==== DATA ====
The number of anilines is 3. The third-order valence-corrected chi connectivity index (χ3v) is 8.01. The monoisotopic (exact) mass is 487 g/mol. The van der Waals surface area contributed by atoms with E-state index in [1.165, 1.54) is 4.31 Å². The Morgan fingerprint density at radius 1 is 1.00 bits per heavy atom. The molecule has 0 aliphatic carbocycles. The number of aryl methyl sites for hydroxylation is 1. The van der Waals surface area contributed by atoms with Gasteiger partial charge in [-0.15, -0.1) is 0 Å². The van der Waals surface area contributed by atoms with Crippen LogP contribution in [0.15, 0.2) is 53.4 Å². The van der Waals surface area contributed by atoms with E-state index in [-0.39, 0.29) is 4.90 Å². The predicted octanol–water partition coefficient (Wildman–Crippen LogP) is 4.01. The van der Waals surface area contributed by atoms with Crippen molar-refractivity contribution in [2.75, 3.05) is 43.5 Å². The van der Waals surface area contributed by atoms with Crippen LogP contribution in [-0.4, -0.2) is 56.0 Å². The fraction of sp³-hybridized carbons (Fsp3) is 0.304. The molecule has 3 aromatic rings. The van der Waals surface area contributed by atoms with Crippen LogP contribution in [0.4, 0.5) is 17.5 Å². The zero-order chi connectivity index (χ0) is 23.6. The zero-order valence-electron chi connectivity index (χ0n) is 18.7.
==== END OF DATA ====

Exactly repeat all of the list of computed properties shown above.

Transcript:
The number of anilines is 3. The third-order valence-corrected chi connectivity index (χ3v) is 8.01. The monoisotopic (exact) mass is 487 g/mol. The van der Waals surface area contributed by atoms with E-state index in [1.165, 1.54) is 4.31 Å². The Morgan fingerprint density at radius 1 is 1.00 bits per heavy atom. The molecule has 0 aliphatic carbocycles. The number of aryl methyl sites for hydroxylation is 1. The van der Waals surface area contributed by atoms with Gasteiger partial charge in [-0.15, -0.1) is 0 Å². The van der Waals surface area contributed by atoms with Crippen LogP contribution in [0.15, 0.2) is 53.4 Å². The van der Waals surface area contributed by atoms with E-state index in [-0.39, 0.29) is 4.90 Å². The predicted octanol–water partition coefficient (Wildman–Crippen LogP) is 4.01. The van der Waals surface area contributed by atoms with Crippen molar-refractivity contribution in [2.75, 3.05) is 43.5 Å². The van der Waals surface area contributed by atoms with Crippen LogP contribution in [-0.4, -0.2) is 56.0 Å². The fraction of sp³-hybridized carbons (Fsp3) is 0.304. The molecule has 3 aromatic rings. The van der Waals surface area contributed by atoms with Crippen LogP contribution in [0.4, 0.5) is 17.5 Å². The zero-order chi connectivity index (χ0) is 23.6. The zero-order valence-electron chi connectivity index (χ0n) is 18.7.